Like many authors, I started reading at an early age. I read everything - mysteries, historical novels, biographies, classics - but I especially loved science fiction. I still remember how intensely I entered the world of the Mushroom Planet. As I got a bit older, I discovered Bradbury, Asimov and Heinlein. The intellectual challenge of the Foundation Trilogy kept me up at night. Stranger in a Strange Land deeply influenced my views about sex and spirituality.
In the early nineties, I belonged to a science fiction book club started by a friend. That introduced me to new voices: Sherri Tepper, Oliva Butler, James Tiptree, Kate Wilhelm. Unfortunately, those monthly read/eat/talk orgies stopped after only a year. Since then, I haven't had the opportunity to read much scifi. For one thing, I've been busy writing my own fiction.
In the last few months, though, I've rediscovered my old love, as an author as well as a reader. One of my friends and colleagues writes fabulous scifi with an erotic slant. He has inspired me to try my own hand at the genre.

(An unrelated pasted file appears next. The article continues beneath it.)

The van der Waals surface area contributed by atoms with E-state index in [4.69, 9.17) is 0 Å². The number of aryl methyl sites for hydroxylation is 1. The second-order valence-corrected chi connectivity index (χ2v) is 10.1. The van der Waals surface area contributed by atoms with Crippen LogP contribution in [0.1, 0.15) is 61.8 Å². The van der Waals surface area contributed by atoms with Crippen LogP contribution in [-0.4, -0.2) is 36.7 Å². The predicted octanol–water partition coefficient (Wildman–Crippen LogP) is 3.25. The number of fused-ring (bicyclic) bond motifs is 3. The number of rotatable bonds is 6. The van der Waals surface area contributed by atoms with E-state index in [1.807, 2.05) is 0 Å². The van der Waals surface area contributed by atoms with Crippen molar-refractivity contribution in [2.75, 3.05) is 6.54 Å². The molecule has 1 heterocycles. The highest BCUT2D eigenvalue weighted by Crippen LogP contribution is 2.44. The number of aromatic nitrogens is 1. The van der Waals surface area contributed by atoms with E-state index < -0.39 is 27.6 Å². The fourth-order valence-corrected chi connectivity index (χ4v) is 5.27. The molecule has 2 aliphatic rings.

I'm now working on a near-future M/M novel about gender and politics (and love, of course). I also just finished the first draft of a novella I plan to submit to an anthology called "Seeing Stars". That story, "Bodies of Light", takes place on a star ship engaged in a mission to colonize a distant planet. Hard core scifi indeed!
I'm having a wonderful time exploring my old flame. However, I've come to realize that scifi is a particularly difficult genre to create - perhaps not as hard as historical fiction, but close. The reason? In scifi, the details really count. You're creating an alternative world, but you don't have a free hand. If you want to write realistic scifi, as opposed to fantasy, your premises must be grounded in fact and your explanations need to be consistent. I found this particularly true in writing "Bodies of Light", which as a background in quantum mechanics. (But don't worry! It's much more sexy than it is technical!)
In celebration of my rekindled interest in science fiction, I've posted a story on my website, an edited version of one of my first attempts at the genre - before Lisabet Sarai existed. You can read "The Ambassadors to G79-3" here. Compared to my current work, it's rather tame, but even back then (about twenty years ago, near as I can tell) I had erotic notions.
I haven't submitted either of my scifi works yet. I feel a bit like an amateur tackling this genre, despite my decade-plus publishing history. I don't know if I'll be successful. But I'm certainly having fun!